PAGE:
In the end, I accomplished my goal of creating an entire 24-page comic. It’s not my sharpest looking work, but it’s a complete story. Most of the others finished as well.

Sechrist seemed to have been the real winner out of this entire experience.

“I was wondering if I could ever draw comics as a pro and that experience helped me realize I have some chance in the industry,” Sechrist said.

That could easily be a possibility, given all the excitement everyone in the store had for Sechrist’s work, plus the added anticipation for the release of Flight Anthology Volume One. Despite not staying for 24 hours, he was able to amaze two seasoned artists and receive praise from Scott McCloud.

For more information on the 24-hour comic event, go to 24hourcomics.com.

Apprehensions of a Graphic Designer

Sunday, August 31, 2008

Before I got into doing graphic design I tried asking around what it was like. After all, graphic design is a blanket term that could apply to any number of tasks involving visuals. Despite the ambiguity, a lot of the answers I got included "repetitive" and "thankless" in their descriptions. Now that I've been doing it for about a year in various forms, I can see what those people were talking about.

Repetition comes from having to modify the same project over and over again. Sometimes it's because of the disconnect between what a supervisor has in mind and what the artist ends up making. Sometimes it's simply to be able to choose from multiple versions of a design.

The thankless part comes from supervisors not fully understanding the process of creating the visuals. Some are unaware of a task's difficulty level. Others know about the difficulty and just want something despite how long it would realistically take to accomplish.

Another neccessity is to be working towards a clear objective. In graphic design it's important because of the repetive tasks of re-editing past and present projects. What's the point of reworking a composition if you don't even know what it's supposed to be accomplishing?

Now that I think about it, much of what I just mentioned could be applied to many other jobs. What's really worrying me is that I'm becoming more focused on very specific aspects such as measuring units, angles and fonts... and liking it. There's nothing wrong with taking pleasure in these things, in fact I know some people that do *cough* Dianne *cough*. I just feel this is somehow affecting my creativity. If I were to use an analogy, I'd say I'm used to being a Photoshop person and now I'm increasingly becoming an Illustrator/InDesign person. The point being is that I don't want to end up like this:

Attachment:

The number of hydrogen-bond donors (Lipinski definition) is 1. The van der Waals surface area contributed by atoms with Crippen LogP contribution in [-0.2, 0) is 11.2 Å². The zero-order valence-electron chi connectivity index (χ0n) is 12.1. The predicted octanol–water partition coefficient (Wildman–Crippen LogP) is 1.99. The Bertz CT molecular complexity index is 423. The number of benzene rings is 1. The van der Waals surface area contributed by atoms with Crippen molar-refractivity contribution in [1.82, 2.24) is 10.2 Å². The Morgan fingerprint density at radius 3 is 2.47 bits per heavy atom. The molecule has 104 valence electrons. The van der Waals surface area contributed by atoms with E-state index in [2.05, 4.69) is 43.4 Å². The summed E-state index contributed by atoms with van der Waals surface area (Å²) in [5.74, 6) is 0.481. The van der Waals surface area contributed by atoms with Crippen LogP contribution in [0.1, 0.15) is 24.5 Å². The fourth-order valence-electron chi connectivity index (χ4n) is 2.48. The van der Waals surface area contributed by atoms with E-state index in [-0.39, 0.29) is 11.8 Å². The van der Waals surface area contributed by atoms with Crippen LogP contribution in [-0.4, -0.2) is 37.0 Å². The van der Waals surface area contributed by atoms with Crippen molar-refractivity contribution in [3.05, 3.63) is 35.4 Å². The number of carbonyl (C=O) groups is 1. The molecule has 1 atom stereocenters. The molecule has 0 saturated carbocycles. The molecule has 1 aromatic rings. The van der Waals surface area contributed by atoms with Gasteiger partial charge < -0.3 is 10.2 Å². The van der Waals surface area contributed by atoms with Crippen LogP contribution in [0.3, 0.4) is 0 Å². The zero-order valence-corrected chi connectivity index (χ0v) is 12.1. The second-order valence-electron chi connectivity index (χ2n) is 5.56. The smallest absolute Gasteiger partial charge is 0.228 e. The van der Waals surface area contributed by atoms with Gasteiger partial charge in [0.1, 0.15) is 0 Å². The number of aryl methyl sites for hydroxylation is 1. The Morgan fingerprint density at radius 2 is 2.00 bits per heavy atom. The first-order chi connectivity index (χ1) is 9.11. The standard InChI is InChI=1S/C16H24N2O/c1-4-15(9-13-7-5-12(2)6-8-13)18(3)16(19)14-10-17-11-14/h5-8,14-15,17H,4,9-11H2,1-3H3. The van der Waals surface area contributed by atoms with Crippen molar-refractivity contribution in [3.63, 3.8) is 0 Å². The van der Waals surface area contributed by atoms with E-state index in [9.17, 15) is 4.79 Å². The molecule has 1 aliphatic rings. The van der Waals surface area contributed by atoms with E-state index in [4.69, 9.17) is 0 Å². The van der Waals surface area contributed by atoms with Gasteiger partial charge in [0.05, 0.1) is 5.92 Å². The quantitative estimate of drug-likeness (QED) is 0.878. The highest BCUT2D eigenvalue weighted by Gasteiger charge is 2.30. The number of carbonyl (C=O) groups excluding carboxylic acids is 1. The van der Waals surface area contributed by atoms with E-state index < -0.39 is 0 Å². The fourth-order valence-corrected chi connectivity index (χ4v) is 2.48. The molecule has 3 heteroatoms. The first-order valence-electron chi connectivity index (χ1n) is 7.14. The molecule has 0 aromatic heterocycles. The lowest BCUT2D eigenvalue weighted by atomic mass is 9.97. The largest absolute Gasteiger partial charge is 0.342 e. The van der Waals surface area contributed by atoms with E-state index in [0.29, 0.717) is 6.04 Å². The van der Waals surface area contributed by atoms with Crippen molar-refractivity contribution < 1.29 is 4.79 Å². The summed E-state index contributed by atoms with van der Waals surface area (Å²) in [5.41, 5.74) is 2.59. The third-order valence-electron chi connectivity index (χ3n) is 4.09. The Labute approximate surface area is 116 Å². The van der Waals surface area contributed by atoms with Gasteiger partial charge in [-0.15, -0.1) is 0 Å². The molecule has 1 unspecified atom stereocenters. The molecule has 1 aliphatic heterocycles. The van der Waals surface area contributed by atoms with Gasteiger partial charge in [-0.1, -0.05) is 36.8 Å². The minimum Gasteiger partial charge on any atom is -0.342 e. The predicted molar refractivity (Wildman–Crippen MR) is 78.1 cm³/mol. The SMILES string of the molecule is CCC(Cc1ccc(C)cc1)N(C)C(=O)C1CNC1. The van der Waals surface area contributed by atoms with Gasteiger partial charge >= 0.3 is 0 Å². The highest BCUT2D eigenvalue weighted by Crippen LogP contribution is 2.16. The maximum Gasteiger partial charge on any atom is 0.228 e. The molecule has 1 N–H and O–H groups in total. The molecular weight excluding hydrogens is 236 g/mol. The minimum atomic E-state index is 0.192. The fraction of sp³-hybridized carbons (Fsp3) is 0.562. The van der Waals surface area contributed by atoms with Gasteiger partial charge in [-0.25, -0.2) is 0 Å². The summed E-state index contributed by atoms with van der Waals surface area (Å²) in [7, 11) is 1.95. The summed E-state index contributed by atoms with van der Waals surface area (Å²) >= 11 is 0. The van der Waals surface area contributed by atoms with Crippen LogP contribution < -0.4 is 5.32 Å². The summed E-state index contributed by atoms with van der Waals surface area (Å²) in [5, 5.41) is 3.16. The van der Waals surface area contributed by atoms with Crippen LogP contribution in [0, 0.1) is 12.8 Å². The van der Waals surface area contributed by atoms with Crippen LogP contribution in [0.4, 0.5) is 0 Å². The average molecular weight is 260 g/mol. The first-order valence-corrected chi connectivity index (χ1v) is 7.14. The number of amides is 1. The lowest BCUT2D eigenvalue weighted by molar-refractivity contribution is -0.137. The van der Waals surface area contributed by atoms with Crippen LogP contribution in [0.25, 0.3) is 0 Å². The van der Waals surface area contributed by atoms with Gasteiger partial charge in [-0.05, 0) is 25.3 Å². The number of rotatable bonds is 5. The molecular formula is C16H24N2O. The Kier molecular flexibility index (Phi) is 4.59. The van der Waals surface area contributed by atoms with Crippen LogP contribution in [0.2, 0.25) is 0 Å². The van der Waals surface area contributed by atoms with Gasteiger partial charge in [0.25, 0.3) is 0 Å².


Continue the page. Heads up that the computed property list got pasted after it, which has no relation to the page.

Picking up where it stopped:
I guess what's preventing that from happening is the source material I get to play around with. If you want a mere taste, just check out these sites here, here, here, here and here. Seriously, I can just stare at some of the artwork I have in front of me and get inspired to create something new and original. The competive nature that's been driving me all my life gets a boost of motivation. Unfortunately, working two jobs limits the amount of time I have for creative endeavors. That's probably why I'm getting my creative kicks from character creation modes in video games, like I mentioned in a previous post. Going back to my Adobe analogy, there's no reason why Photoshop, Illustrator and InDesign should be mutually exclusive. Just look at how the Adobe Creative Suite series has improved compatibility between those programs. Where I work, I have access to use every single Adobe program. The possibilities are endless and completely up to me. There are worse things I could be complaining about.


Tuesday, August 19, 2008

That scream is hands down the funniest sound I have ever come across. When I first heard it, it didn't register much. It was just some guy screaming. Then I started to hear it more and more, each time in more ridiculous contexts. Now whenever I hear the scream, I can't help but break out in a hysterical giggle fit. It has to be the real deal though. Unless you can mimic the scream to perfection, don't think you now have the power to make me laugh on a whim.